words & images // Nick DePaula:
Slight changes to statement level models have happened in a few cases throughout sneaker history, for both cosmetic and performance reasons. The sudden change to take off the toe overlay on the Air Jordan X, after it was initially included on two colorways, comes to mind. Or when Under Armour filled in the forefoot herringbone on the Anatomix Spawn under the radar just last year, for improved traction.
But to have an entire model re-designed and replaced in a matter of mere months — that’s only happened on less than a handful of occasions.
One of the most visible model replacements in the footwear industry came during the summer of 2008, just when LeBron James was set to take the grand stage of the Beijing Olympics. He was just a year removed from his first NBA Finals appearance, a stretch that to this day included some of the most heroic performances of his career, and his personal brand and profile was never larger. He was truly a global icon, just as he had brashly proclaimed one of his top goals to be.
For the first five years, the LeBron signature series featured explosive performance capable of harnessing the raw power and speed that such a truly generational player like “King James” possessed.
The league had never really seen anything quite like him to that point — he was a relentless beastly hybrid of Magic / Mailman / Barkley and more — and his footwear had to mirror the pace and force he played with.
Ken Link, Nike Basketball’s Design Director at the time, was tasked with leading the vision for Bron’s signature series for models 2-6. His very first crack, the Zoom LeBron II, remains one of my all-time favorite designs even a decade later. It’s perfect.
By the time the 6th shoe to carry the James name came around, as happens with all high profile signature series, the process had more voices, more opinions and more feedback along the way.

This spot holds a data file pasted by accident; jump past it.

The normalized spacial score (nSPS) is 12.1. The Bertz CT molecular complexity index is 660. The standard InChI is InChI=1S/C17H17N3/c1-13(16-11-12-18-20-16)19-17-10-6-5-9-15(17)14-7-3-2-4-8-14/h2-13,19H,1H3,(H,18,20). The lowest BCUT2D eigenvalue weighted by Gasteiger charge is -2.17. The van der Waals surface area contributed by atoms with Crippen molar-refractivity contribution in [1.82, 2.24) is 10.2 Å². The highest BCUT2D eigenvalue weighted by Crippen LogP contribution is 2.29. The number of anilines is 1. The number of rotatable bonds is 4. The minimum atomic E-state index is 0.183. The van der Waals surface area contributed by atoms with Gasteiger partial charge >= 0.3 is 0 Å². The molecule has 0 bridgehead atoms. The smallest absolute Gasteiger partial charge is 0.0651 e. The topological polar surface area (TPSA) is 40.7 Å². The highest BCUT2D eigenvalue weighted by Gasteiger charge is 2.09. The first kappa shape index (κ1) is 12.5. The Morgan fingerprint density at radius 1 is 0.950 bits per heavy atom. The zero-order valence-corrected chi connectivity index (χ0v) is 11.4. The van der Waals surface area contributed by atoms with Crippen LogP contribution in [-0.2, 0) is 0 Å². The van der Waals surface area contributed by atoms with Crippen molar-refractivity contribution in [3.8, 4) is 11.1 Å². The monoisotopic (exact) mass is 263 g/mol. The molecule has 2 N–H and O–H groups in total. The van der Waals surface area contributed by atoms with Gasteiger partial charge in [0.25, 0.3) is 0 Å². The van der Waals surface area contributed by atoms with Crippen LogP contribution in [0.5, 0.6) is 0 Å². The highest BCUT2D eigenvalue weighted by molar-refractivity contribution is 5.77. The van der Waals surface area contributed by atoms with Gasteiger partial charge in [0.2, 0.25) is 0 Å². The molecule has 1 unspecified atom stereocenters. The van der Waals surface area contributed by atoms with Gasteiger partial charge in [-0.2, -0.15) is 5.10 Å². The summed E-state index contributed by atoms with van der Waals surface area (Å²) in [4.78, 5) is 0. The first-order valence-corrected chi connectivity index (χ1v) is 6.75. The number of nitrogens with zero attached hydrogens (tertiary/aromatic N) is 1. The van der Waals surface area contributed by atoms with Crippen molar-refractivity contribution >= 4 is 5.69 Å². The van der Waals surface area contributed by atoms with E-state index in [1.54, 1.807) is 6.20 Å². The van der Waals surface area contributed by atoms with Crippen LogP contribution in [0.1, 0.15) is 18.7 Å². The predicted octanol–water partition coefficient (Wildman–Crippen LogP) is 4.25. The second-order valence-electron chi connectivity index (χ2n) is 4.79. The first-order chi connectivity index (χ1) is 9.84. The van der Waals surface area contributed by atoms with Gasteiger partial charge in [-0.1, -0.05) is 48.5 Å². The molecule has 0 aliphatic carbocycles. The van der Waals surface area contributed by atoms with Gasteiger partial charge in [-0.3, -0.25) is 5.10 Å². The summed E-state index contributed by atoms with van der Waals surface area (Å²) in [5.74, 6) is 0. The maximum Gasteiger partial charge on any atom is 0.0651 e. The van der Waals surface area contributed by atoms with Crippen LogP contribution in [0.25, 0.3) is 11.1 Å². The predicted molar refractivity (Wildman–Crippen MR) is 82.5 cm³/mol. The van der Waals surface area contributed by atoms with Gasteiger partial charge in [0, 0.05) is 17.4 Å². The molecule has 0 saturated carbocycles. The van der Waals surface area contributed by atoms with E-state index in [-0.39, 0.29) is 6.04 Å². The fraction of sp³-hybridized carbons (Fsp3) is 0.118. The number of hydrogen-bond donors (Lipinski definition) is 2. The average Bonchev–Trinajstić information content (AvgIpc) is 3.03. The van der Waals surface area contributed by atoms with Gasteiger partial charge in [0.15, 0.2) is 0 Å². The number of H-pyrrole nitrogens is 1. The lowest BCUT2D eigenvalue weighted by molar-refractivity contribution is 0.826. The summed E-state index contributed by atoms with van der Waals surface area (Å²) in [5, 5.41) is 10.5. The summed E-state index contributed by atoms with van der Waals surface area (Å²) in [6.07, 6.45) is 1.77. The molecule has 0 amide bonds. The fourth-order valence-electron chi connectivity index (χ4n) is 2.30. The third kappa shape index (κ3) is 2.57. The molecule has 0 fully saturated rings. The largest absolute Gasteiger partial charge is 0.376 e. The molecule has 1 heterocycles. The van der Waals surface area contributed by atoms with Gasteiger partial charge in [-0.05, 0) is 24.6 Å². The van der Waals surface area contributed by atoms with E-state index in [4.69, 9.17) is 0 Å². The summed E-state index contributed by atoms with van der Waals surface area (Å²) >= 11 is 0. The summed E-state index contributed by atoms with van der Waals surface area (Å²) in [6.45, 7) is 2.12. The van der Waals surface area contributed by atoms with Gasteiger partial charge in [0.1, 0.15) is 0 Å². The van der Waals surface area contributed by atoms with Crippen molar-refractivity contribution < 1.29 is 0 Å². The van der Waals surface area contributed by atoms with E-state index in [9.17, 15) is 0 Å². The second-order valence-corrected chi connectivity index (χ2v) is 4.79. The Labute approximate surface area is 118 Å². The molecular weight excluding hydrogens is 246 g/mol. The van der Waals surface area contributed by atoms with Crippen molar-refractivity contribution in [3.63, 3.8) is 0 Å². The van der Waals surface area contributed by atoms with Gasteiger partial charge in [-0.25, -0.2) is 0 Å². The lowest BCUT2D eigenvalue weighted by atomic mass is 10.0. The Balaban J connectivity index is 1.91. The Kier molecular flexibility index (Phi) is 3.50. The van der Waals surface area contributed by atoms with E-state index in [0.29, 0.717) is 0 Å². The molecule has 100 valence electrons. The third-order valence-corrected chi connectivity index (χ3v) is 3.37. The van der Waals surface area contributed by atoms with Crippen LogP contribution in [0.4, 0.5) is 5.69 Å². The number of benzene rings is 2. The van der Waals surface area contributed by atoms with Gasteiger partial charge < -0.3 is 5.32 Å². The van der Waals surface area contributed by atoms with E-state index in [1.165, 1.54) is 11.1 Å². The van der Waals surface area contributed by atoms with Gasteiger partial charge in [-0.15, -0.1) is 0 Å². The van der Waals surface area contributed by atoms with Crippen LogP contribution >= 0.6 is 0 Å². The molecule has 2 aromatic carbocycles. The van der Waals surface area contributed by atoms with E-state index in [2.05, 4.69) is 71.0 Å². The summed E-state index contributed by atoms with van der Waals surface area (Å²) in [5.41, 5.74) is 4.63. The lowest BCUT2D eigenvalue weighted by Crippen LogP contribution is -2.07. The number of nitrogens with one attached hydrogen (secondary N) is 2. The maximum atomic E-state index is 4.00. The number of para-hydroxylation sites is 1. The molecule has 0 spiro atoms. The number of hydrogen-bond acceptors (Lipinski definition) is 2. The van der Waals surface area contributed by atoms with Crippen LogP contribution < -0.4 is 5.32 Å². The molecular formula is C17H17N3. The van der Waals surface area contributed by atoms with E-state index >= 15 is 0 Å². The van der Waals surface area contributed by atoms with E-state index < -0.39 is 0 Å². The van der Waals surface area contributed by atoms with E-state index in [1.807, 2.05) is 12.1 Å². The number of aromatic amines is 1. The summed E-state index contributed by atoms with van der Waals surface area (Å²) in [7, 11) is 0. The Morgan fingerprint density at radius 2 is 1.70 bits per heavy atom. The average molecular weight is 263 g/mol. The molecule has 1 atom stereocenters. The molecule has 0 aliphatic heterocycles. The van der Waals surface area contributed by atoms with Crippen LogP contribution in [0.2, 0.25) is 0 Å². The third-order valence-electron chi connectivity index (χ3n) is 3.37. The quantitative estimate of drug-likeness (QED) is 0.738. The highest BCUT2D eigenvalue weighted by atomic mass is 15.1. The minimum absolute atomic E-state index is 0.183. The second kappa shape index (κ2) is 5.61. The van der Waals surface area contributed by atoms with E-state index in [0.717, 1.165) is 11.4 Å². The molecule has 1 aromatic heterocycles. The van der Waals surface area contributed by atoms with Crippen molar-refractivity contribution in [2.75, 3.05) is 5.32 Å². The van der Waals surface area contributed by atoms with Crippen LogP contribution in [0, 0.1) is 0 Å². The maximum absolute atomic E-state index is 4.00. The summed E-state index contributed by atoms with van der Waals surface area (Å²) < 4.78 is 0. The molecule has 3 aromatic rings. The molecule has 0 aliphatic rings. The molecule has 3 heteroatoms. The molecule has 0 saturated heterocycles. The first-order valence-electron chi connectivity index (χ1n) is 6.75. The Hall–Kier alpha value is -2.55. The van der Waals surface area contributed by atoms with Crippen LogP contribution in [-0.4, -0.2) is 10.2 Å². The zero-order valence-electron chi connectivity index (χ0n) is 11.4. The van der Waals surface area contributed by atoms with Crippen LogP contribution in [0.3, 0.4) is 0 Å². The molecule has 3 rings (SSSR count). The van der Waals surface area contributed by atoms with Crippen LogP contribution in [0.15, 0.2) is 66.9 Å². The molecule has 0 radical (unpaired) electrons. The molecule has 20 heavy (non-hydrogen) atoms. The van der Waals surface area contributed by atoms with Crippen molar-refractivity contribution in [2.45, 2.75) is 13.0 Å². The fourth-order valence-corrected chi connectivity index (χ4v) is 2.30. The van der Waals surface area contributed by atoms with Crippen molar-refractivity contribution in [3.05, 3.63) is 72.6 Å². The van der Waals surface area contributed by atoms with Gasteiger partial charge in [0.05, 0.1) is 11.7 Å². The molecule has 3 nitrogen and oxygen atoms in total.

While the II and III used a combination of leather and TPU support pieces along the upper, the IV and V took the molding even further, introducing Foamposite to the series.
Kenzo would often talk about the notion of creating a “footbucket” to hold LeBron over the footbed of the shoe on cuts, and the molded foam panels first made famous by Penny Hardaway’s signature series offered up just the solution the team was looking for.
Plus, Foamposite usually always looks awesome, too. A bonus Nike is never mad at.
By the time the VI rolled around, though, both Nike and LeBron were looking to merge the worlds of on-court performance with off-court culture that’s so often inherent to hoops. The Air Force 25 had just released, and the brand wanted its basketball products worn in casual settings again, during an era where multi-colored Dunks and Retro Jordans ruled.
As the story goes, the call was made to fully re-design the shoe during the early spring of 2008, even after the then-VI, which was codenamed the “Zoom Power,” had been sold into retailers around the nation. The Zoom Power even infamously and mistakenly appeared in the pages of Eastbay, in a Black / White / Red colorway I’d most definitely still love to own.
While re-designing a signature shoe in full the spring before a fall launch sounds daunting enough, keep in mind that this was an Olympic year, and LeBron needed his VI in time for the Gold Medal Game. Again, no small task.
The VI that was released featured what was then described to be a jean-friendly look, with rich leathers, clean overlays, and a leather wrapped midsole. It was decidedly lifestyle by approach, but still featured full-length Zoom Air and ample padding.
The eventual design, seen to the right, didn’t feel rushed to those not privy to the backstory, which at that point included only the most in-the-know sneaker enthusiasts who were constantly camped out on NikeTalk. This was all just before Twitter, and long before Instagram, of course.
It’s hard to say for certain if Nike made the right call — the casual revolution they were hoping for that soon came can be more attributed to the Hyperdunk’s off-court crossover — but regardless, the LeBron VI was still a success by most people’s definition.
Personally, I’ve always held onto the hope that the original design might someday release. I just loved the silhouette, the way in which the Foamposite footbucket flowed around the upper, and the alternating lateral / medial logos that were linked by a faux-carbon fiber heel counter. It was my type of design, but of course, I’ve never cared for “jean friendly” briefed designs, and am always pushing towards modern looks. Who knows, maybe one day there will even be a major marketing campaign surrounding its from-the-vault revival like the recent Air Max Zero phenomenon, or at least I can hope.
As we look back, Ken Link’s hurried design set the table for the more visually technical models that followed in the 7 and 8, and the space we’re currently in, where the LeBron signature series has reached mass appeal off-court, married with his global icon profile.
Let us know which version you prefer, and take a look at the original Zoom LeBron VI, aka the Zoom Power, in all its glory in these exclusive, never-before-published images.